Evaluating Poverty Alleviation through Microcredit: Methodological and Empirical Evidence from Indonesia
Chikako Yamauchi, University of California, Los Angeles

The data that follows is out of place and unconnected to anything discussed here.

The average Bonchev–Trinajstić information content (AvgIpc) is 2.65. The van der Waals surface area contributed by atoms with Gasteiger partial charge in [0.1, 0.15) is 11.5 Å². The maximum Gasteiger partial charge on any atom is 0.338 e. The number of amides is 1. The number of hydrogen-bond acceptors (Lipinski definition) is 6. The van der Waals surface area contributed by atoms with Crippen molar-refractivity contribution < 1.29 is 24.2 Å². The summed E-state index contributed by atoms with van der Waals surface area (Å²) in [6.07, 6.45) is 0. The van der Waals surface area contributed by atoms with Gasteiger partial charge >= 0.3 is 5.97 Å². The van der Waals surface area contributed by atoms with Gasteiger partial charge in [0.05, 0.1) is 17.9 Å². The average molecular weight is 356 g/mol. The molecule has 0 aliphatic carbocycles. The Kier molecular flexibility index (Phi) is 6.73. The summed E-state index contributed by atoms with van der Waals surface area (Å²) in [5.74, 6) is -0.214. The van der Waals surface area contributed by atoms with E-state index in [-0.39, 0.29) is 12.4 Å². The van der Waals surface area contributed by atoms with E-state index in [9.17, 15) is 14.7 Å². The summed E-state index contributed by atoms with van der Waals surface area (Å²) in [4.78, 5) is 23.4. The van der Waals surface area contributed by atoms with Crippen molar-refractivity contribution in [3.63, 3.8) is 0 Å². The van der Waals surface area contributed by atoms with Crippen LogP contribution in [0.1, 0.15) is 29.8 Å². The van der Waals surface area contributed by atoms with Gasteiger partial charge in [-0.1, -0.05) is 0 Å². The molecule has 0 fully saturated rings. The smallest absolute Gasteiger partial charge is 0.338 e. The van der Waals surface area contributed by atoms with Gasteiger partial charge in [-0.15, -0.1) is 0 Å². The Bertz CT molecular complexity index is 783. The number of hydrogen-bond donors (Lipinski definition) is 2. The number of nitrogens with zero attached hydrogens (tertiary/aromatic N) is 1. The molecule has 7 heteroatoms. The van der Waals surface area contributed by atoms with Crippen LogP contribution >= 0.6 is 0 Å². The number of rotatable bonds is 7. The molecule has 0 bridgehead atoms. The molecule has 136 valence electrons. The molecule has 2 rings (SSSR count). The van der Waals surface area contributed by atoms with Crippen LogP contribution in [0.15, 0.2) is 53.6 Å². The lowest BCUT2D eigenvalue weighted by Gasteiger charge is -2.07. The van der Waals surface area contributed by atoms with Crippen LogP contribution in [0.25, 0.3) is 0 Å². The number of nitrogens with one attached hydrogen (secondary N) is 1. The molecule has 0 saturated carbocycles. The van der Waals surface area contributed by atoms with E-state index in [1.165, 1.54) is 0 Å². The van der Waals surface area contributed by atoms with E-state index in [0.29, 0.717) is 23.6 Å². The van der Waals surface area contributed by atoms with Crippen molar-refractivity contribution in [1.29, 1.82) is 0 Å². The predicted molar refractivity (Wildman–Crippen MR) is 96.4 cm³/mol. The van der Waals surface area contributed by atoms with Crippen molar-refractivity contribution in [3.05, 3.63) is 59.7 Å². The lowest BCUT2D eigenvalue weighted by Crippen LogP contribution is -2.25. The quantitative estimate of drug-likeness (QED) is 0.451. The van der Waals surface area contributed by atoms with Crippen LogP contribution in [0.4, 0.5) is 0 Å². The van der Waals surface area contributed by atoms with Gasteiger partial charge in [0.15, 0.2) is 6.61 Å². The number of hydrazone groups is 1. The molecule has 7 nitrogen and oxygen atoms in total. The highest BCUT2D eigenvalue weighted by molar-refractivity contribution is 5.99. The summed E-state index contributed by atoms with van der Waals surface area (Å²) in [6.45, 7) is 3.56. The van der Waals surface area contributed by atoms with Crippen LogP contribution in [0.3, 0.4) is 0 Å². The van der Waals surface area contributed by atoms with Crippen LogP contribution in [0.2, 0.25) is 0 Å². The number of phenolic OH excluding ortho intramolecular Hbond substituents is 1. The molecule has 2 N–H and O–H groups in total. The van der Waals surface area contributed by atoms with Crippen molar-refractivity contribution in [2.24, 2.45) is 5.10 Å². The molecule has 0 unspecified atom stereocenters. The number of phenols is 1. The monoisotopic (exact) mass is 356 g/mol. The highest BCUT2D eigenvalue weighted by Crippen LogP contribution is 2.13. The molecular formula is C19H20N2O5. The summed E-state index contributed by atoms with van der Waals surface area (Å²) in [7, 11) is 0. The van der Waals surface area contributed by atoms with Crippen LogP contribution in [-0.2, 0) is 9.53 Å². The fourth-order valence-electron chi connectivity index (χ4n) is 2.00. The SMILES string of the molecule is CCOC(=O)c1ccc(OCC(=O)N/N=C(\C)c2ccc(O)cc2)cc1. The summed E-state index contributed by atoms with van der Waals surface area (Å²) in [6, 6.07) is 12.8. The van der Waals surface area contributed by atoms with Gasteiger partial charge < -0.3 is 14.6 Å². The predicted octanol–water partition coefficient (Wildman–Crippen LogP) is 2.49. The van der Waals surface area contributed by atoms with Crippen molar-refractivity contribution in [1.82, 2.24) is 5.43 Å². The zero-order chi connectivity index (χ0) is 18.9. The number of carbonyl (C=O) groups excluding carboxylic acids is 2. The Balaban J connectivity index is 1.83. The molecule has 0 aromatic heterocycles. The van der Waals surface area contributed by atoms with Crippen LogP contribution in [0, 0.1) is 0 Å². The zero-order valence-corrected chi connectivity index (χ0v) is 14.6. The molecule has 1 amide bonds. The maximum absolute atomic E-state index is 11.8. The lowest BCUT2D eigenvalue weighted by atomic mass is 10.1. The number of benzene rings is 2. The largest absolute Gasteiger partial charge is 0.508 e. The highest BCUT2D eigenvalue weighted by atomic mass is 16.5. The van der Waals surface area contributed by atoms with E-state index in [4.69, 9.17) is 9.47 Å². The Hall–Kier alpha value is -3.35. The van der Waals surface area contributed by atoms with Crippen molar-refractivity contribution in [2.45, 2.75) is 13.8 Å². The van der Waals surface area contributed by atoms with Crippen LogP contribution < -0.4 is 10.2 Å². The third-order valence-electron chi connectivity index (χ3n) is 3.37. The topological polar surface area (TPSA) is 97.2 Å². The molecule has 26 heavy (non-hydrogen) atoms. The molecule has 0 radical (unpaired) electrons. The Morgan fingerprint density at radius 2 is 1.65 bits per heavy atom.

Despite the increasing popularity of microcredit, there is limited evidence about the effects of access to credit on earnings opportunities and poverty. This paper fills this gap by evaluating Indonesia's anti-poverty program, which provides poor villages a fund for small business loans. Exploiting the fact that the government transfers the same amount of block grant to selected villages regardless of population, I examine the effect of a marginal increase in program funds per household on labor supply and consumption. Results show a 3% shift of workers from helping family members to running self-employment activities, suggesting that the program eases credit constraints for the poor who could not otherwise start businesses. The self-employed also create labor demand for wage workers. Despite these benefits, consumption is unchanged, and Shockingly, child labor hours are intensified to meet the increased labor demand. These results provide a caution against the claim that credit alleviates poverty.